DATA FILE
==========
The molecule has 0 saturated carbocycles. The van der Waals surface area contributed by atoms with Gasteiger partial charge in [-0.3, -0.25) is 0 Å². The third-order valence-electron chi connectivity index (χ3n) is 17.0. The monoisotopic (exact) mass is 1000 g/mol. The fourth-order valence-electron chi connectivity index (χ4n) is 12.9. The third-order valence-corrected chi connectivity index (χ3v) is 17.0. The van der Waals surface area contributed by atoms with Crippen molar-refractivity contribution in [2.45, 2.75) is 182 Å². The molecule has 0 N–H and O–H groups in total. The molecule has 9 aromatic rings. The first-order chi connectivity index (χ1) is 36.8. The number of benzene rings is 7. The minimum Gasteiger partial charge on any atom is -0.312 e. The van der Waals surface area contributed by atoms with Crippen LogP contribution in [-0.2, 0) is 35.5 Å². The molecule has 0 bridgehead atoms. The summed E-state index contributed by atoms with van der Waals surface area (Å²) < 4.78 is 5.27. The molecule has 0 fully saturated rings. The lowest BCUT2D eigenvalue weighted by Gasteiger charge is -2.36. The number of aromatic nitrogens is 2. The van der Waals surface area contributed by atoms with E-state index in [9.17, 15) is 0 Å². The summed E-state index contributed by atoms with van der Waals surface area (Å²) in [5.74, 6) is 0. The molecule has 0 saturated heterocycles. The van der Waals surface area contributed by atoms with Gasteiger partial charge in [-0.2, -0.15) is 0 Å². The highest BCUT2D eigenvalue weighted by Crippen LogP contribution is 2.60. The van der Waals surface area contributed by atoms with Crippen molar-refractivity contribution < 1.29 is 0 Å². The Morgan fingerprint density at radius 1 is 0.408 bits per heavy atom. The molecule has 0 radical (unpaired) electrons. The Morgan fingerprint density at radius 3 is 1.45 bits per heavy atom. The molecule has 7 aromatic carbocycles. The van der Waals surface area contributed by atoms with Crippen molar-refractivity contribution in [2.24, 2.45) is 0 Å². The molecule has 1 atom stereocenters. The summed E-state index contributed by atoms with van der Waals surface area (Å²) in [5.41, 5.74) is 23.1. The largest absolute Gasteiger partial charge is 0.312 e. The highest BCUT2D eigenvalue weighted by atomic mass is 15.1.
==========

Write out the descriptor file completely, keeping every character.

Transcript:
The molecule has 0 saturated carbocycles. The van der Waals surface area contributed by atoms with Gasteiger partial charge in [-0.3, -0.25) is 0 Å². The third-order valence-electron chi connectivity index (χ3n) is 17.0. The monoisotopic (exact) mass is 1000 g/mol. The fourth-order valence-electron chi connectivity index (χ4n) is 12.9. The third-order valence-corrected chi connectivity index (χ3v) is 17.0. The van der Waals surface area contributed by atoms with Crippen molar-refractivity contribution in [2.45, 2.75) is 182 Å². The molecule has 0 N–H and O–H groups in total. The molecule has 9 aromatic rings. The first-order chi connectivity index (χ1) is 36.8. The number of benzene rings is 7. The minimum Gasteiger partial charge on any atom is -0.312 e. The van der Waals surface area contributed by atoms with Crippen LogP contribution in [-0.2, 0) is 35.5 Å². The molecule has 0 bridgehead atoms. The summed E-state index contributed by atoms with van der Waals surface area (Å²) < 4.78 is 5.27. The molecule has 0 fully saturated rings. The lowest BCUT2D eigenvalue weighted by Gasteiger charge is -2.36. The number of aromatic nitrogens is 2. The van der Waals surface area contributed by atoms with E-state index in [9.17, 15) is 0 Å². The summed E-state index contributed by atoms with van der Waals surface area (Å²) in [5.74, 6) is 0. The molecule has 0 saturated heterocycles. The van der Waals surface area contributed by atoms with Gasteiger partial charge in [-0.2, -0.15) is 0 Å². The highest BCUT2D eigenvalue weighted by Crippen LogP contribution is 2.60. The van der Waals surface area contributed by atoms with Crippen molar-refractivity contribution < 1.29 is 0 Å². The Morgan fingerprint density at radius 1 is 0.408 bits per heavy atom. The molecule has 0 radical (unpaired) electrons. The Morgan fingerprint density at radius 3 is 1.45 bits per heavy atom. The molecule has 7 aromatic carbocycles. The van der Waals surface area contributed by atoms with Crippen molar-refractivity contribution in [2.24, 2.45) is 0 Å². The molecule has 1 atom stereocenters. The summed E-state index contributed by atoms with van der Waals surface area (Å²) in [5.41, 5.74) is 23.1. The largest absolute Gasteiger partial charge is 0.312 e. The highest BCUT2D eigenvalue weighted by atomic mass is 15.1.